He cleared his throat. "Are you staying in Victoria or…" He had an irritating habit of leaving his sentences incomplete, just like the destroyed lives he left in his wake.
My stomach roiled. Could I continue the game? I suddenly had no nerve for it. Biting my lower lip, I took my time looking up from the book I wasn't reading.
"I'm going home." Lying was becoming increasingly easy, but this was the truth. When I finished, I was going home. To stay. Something unnerving penetrated my joints and marrow. My flesh erupted in tiny bumps. The sensation curdled my enthusiasm for my mission. Should I back away and allow justice to take another course?
"Home? Your sweatshirt says—”
"I was raised in the States, but I moved here after…" I gulped down the unspoken, allowing him to fill in the blank any way he chose. I could work with whatever scenario his twisted mind produced. "Well…I just stayed…you know…after…"
My ragged explanation could have meant anything, but he interpreted it the way he wanted. "I'm sorry," he murmured.
His voice massaged my fractured nerves. I understood his attraction. His presence comforted a ravaged heart, promised pleasure rather than pain. False advertising. I understood why my sister fell under his spell. Understood it too well. My heart broke for her, for all the unresolved living she left undone. My entire being swelled with grief. She'd never hurt again.
Because of this man.
Time passed. Conversation flowed between us, easily, as if we'd known each other always. The Coho devoured the waves, leaving a dovetailed wake in her path. The Canadian city of Victoria grew in the distance, on the opposite shore of the Strait of Juan de Fuca.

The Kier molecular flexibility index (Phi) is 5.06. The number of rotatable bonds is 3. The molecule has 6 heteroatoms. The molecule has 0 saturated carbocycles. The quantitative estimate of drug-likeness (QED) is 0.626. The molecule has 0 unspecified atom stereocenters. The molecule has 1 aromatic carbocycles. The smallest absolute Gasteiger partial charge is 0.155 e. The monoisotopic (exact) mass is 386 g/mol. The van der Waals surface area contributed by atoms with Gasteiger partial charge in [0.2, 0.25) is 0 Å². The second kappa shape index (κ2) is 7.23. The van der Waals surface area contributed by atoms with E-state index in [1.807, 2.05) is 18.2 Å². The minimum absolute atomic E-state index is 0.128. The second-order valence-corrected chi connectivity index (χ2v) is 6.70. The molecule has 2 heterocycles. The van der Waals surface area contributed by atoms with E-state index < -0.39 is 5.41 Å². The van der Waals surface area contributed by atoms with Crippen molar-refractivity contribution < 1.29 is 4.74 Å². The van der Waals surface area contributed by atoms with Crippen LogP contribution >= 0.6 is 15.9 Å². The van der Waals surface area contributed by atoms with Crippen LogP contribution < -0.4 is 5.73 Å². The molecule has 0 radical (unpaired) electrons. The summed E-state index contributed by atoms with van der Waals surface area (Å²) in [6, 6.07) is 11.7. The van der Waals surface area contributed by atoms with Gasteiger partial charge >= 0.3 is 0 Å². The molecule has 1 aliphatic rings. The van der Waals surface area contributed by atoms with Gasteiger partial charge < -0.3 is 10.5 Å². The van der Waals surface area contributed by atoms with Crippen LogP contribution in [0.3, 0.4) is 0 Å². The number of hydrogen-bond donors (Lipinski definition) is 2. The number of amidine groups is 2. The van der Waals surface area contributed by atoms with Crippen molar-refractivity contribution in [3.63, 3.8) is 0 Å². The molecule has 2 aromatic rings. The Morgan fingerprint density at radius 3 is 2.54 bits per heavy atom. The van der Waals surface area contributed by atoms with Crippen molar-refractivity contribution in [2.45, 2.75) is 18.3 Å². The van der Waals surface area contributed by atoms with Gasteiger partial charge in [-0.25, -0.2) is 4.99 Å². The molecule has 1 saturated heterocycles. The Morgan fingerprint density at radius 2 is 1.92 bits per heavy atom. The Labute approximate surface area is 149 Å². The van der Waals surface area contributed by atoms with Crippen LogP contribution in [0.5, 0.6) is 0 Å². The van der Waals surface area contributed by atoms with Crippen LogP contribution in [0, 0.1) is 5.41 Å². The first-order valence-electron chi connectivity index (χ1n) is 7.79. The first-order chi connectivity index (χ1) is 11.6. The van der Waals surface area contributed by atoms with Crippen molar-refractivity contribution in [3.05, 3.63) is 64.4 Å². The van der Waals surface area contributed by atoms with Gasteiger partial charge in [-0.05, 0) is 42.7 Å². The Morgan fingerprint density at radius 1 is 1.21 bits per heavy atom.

Myriad forms of assassination danced in my head. I focused on the distant red, white, green, and gray buildings, hoping Mike couldn't read my mind. "Where are you staying?"
"The Queen Victoria."
I nodded as if I approved of his choice.
"If you want to call me…you know, later." He handed me a card engraved with his false identity, his fictitious corporate title, and his cell number.
I nodded again, but promised him nothing. A look crept into his baby blues—a look that said, I know you'll call. Mike never underestimated his effect on the female gender.
The night air proved crisp. Just enough of spring remained. The lights of Victoria glowed brightly on the waters of Inner Harbor. A distant horn from an outbound freighter added flavor to the mood of the city. I found Victoria to be alive with activity, even at a late hour.
I waited for Mike in the park across the street from the Queen Victoria Hotel. Totems towered above me, regal sentinels from a multi-cultural heritage. I didn't know enough about totems or the marks of their authenticity to know if these were real or an artsy affectation.
Mike glided through the sliding doors of the hotel and jaywalked across Douglas Street. An angry driver honked at him, but he seemed not to notice.
He stood before me, a wide grin on his face. "I'm so glad you called. I thought you might not…" Again with a truncated sentence. He wanted me to fill in all the blanks, do all the work. I almost groaned.
"My plans for the evening fell through." I lied without compunction. Mike was my only plan.
"Well, his loss is my gain."
My forced smile stretched across my lips as if it was genuine. The muscles in my jaw ached from the workout they received. "I thought I'd take you to one of my favorite places."
"Lead the way."
Ric's became my favorite restaurant about thirty minutes before I met Mike at the park. The clerk in the lobby of the Queen Victoria recommended Ric's Steakhouse only a few blocks away. I slipped my hand into the crook of Mike's arm as we headed toward the harbor and then made a right onto Government. Once we found the place, a curved staircase led to the second floor restaurant.